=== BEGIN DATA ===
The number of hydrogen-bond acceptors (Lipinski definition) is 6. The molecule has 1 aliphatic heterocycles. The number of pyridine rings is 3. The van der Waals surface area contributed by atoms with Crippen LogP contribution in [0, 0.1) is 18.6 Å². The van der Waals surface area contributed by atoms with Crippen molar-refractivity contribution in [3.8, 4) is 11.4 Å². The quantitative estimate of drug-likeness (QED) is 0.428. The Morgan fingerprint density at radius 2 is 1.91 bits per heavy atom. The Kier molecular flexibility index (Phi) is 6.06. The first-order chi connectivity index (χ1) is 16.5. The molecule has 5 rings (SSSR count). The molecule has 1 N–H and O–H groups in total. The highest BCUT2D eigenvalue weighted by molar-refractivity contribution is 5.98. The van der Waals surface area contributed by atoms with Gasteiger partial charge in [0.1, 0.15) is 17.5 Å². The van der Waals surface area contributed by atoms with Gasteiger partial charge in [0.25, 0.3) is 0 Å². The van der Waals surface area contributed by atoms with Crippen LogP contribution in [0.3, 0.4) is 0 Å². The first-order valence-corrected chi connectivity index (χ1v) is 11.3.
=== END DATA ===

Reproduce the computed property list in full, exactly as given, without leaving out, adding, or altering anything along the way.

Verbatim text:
The number of hydrogen-bond acceptors (Lipinski definition) is 6. The molecule has 1 aliphatic heterocycles. The number of pyridine rings is 3. The van der Waals surface area contributed by atoms with Crippen LogP contribution in [0, 0.1) is 18.6 Å². The van der Waals surface area contributed by atoms with Crippen molar-refractivity contribution in [3.8, 4) is 11.4 Å². The quantitative estimate of drug-likeness (QED) is 0.428. The Morgan fingerprint density at radius 2 is 1.91 bits per heavy atom. The Kier molecular flexibility index (Phi) is 6.06. The first-order chi connectivity index (χ1) is 16.5. The molecule has 5 rings (SSSR count). The molecule has 1 N–H and O–H groups in total. The highest BCUT2D eigenvalue weighted by molar-refractivity contribution is 5.98. The van der Waals surface area contributed by atoms with Gasteiger partial charge in [0.1, 0.15) is 17.5 Å². The van der Waals surface area contributed by atoms with Gasteiger partial charge in [0.25, 0.3) is 0 Å². The van der Waals surface area contributed by atoms with Crippen LogP contribution in [0.3, 0.4) is 0 Å². The first-order valence-corrected chi connectivity index (χ1v) is 11.3.